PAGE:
GBVF Response Fund1 supports new GBVF-focused legislation in SA

GBVF Response Fund1 supports new GBVF-focused legislation in SA

The Gender Based Violence and Femicide (GBVF) Response Fund1 is encouraged by, and in support of the new GBVF-focused legislation, signed into law by His Excellency, President Cyril Ramaphosa, on 28 January 2022.

“This development occurring within the week of the Fund’s one year anniversary marks a seminal moment in the history of the organisation’s mandate in leading efforts to end GBVF.  It is another important step, and concrete action, that demonstrates that GBVF will not be tolerated,” says Lindi Dlamini, CEO of the GBVF Response Fund1.

This new legislation honours President Ramaphosa’s promise to strengthen the criminal justice system, promote accountability across the state, and put in place support mechanisms for survivors at the centre of all efforts.

This victim-centric approach being implemented in South Africa’s legal system means that:

  • The vulnerable will be protected from secondary victimisation by allowing courts to appoint intermediaries through which a minor, a disabled person or an elderly person can be examined in proceedings.
  • The extended use of evidence will be allowed by means of an audio-visual link. This will help to shield a witness against harm, prevent unreasonable delays and save costs in proceedings.
  • That South Africa’s bail regime will be tightened up for suspects charged with the rape or murder of women and children.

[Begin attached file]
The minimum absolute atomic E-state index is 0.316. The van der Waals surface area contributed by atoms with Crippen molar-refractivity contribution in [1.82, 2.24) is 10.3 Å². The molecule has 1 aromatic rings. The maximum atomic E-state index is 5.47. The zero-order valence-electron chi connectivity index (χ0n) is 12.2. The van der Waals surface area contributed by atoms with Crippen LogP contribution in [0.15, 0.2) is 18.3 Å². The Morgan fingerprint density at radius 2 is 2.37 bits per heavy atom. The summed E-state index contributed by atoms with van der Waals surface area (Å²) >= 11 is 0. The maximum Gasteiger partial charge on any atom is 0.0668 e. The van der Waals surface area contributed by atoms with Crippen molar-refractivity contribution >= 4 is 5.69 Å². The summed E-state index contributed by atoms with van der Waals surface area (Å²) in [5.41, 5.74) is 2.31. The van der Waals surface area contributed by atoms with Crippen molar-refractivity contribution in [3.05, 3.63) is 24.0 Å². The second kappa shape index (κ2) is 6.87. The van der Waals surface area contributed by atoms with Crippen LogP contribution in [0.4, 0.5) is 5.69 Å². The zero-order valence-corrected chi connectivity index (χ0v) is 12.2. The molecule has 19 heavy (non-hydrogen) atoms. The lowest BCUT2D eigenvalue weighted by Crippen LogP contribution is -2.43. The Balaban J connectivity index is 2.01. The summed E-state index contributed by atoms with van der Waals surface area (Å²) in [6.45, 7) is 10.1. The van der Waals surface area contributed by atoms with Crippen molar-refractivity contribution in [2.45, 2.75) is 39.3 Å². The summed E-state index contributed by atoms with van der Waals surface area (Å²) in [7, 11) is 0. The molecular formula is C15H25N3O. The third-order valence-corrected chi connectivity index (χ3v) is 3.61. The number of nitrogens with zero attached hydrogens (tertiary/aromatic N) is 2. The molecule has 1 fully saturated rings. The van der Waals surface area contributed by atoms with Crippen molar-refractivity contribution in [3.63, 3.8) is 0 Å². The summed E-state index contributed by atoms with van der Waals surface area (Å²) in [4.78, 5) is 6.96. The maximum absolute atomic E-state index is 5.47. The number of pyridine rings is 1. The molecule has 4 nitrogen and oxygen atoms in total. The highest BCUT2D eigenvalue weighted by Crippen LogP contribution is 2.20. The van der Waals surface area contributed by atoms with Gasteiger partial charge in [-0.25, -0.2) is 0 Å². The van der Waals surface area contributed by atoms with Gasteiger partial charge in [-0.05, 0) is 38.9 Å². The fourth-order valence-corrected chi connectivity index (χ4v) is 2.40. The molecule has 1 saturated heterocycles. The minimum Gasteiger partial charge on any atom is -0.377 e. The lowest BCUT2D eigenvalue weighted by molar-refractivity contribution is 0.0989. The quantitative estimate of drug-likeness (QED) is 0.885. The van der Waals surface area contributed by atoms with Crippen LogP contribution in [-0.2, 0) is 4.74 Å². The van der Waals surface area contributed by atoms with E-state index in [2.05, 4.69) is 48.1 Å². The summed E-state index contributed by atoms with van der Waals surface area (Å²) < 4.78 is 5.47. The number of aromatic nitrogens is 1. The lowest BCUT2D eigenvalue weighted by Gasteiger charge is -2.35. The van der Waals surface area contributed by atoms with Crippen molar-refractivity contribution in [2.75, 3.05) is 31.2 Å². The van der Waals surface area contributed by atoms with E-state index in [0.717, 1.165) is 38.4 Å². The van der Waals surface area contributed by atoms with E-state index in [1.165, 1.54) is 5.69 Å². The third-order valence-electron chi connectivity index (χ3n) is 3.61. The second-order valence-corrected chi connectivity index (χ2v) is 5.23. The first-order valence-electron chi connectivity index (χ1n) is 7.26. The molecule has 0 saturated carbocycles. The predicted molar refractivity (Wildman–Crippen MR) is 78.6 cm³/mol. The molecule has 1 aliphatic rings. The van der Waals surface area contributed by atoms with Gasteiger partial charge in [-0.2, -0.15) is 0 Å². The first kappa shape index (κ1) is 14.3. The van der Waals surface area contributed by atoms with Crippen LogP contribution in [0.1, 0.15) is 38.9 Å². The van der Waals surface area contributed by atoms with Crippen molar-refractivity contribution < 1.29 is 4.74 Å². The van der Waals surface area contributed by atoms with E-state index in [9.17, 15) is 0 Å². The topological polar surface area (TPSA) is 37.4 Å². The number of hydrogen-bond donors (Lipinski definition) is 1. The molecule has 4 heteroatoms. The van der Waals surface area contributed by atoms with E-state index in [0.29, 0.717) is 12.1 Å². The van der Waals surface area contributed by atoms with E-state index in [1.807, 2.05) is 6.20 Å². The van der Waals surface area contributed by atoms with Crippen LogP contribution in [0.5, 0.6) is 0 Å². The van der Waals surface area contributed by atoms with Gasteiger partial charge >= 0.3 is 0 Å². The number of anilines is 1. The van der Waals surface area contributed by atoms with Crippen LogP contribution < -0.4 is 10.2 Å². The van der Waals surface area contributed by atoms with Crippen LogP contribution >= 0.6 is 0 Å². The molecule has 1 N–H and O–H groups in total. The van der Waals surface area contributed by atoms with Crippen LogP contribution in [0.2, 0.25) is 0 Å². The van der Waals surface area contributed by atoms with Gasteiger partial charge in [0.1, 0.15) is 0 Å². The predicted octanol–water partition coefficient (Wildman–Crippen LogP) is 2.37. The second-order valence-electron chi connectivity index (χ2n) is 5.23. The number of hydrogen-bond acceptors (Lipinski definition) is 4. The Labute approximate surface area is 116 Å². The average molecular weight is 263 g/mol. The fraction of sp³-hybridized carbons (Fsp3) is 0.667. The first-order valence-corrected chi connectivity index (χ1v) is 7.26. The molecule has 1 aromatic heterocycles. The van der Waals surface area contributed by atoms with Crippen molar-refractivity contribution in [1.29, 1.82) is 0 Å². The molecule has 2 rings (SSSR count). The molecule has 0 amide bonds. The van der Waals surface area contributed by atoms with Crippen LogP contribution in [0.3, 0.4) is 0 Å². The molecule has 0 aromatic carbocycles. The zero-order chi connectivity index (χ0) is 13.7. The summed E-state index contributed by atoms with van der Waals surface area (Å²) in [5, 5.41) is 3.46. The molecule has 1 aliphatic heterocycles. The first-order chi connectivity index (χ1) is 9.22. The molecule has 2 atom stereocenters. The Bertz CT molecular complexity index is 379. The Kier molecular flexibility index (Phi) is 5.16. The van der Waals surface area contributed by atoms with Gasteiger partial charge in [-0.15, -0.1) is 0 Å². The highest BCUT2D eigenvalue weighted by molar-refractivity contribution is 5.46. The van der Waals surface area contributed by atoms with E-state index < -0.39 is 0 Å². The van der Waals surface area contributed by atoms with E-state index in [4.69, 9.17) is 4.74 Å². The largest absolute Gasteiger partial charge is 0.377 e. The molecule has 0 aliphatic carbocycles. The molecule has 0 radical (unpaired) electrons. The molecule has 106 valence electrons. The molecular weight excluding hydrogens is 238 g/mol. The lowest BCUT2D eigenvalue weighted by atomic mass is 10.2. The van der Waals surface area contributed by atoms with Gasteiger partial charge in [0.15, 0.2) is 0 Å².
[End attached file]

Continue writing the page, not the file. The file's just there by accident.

• Sexual exploitation and grooming of persons with mental disabilities will be outlawed.
  • Sex offenders who have been convicted of sex crimes against children or mentally disabled persons, have previous convictions in this respect, and have been sentenced to terms longer than 18 months, will only be able to apply to have their names removed from the National Register of Sex Offenders after 20 years.
  • The complexities with regards to violent domestic relationships have been further considered, with the tightening-up of obtaining protection orders, and broadening the circumstances under which they can be applied for.
    • If a court believes a complainant is in imminent danger it can issue a protection order immediately without needing to give a respondent notice of the proceedings.
    • If a SAPS member suspects a complainant is in danger due to breach of the order, they must arrest the respondent immediately.
  • In addition to women and children, the elderly are now also protected from all forms of domestic violence.

Too often, not only do survivors of GBVF face the challenges being addressed by the above, but they are also exposed to secondary victimisation.  President Ramaphosa has not overlooked this, and as part of the new legislation, SAPS members will be held accountable.  The new laws stipulate that SAPS members who fail to comply with their obligations will be guilty of misconduct.

“There is no doubt that this new legislation is a progressive and significant milestone in the fight against GBVF.  We do, however, need to remember that ending this second pandemic is a collective responsibility.  It’s not only our moral duty but our legal obligation to protect our children, and our disabled or elderly citizens from all forms of violence and abuse,” says Dlamini.

“It’s time to act, and failure to do so is now a criminal offence in itself.  For this reason, we as the GBVF Response Fund1 remain committed to our ongoing role as a catalyst for accelerated change, and urge all South Africans to play their part – 365 days a year.”


More information regarding the new legislation can be found at: